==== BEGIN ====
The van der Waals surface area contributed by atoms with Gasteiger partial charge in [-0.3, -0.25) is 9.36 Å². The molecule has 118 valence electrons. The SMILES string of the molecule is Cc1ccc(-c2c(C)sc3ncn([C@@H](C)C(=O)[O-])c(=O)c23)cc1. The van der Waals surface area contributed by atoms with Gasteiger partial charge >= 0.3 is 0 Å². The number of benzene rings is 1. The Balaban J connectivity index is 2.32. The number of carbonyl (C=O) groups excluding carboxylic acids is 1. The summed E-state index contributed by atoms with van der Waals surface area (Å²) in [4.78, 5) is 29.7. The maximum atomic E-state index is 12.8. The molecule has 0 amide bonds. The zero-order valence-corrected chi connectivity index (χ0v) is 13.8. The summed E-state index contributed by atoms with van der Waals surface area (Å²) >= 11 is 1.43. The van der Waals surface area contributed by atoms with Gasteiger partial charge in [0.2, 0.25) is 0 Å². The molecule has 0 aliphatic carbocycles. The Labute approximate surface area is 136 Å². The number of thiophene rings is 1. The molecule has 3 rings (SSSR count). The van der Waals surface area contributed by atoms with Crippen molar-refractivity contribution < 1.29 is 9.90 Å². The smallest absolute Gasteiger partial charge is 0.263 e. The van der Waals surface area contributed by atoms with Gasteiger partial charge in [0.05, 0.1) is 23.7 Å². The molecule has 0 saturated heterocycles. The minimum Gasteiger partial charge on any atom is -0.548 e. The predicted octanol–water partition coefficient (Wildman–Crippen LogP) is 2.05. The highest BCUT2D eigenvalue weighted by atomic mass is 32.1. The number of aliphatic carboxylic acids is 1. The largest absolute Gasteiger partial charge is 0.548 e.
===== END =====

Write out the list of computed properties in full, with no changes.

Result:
The van der Waals surface area contributed by atoms with Gasteiger partial charge in [-0.3, -0.25) is 9.36 Å². The molecule has 118 valence electrons. The SMILES string of the molecule is Cc1ccc(-c2c(C)sc3ncn([C@@H](C)C(=O)[O-])c(=O)c23)cc1. The van der Waals surface area contributed by atoms with Gasteiger partial charge >= 0.3 is 0 Å². The number of benzene rings is 1. The Balaban J connectivity index is 2.32. The number of carbonyl (C=O) groups excluding carboxylic acids is 1. The summed E-state index contributed by atoms with van der Waals surface area (Å²) in [4.78, 5) is 29.7. The maximum atomic E-state index is 12.8. The molecule has 0 amide bonds. The zero-order valence-corrected chi connectivity index (χ0v) is 13.8. The summed E-state index contributed by atoms with van der Waals surface area (Å²) >= 11 is 1.43. The van der Waals surface area contributed by atoms with Gasteiger partial charge in [0.2, 0.25) is 0 Å². The molecule has 0 aliphatic carbocycles. The Labute approximate surface area is 136 Å². The number of thiophene rings is 1. The molecule has 3 rings (SSSR count). The van der Waals surface area contributed by atoms with Crippen molar-refractivity contribution < 1.29 is 9.90 Å². The smallest absolute Gasteiger partial charge is 0.263 e. The van der Waals surface area contributed by atoms with Gasteiger partial charge in [0.05, 0.1) is 23.7 Å². The molecule has 0 saturated heterocycles. The minimum Gasteiger partial charge on any atom is -0.548 e. The predicted octanol–water partition coefficient (Wildman–Crippen LogP) is 2.05. The highest BCUT2D eigenvalue weighted by atomic mass is 32.1. The number of aliphatic carboxylic acids is 1. The largest absolute Gasteiger partial charge is 0.548 e.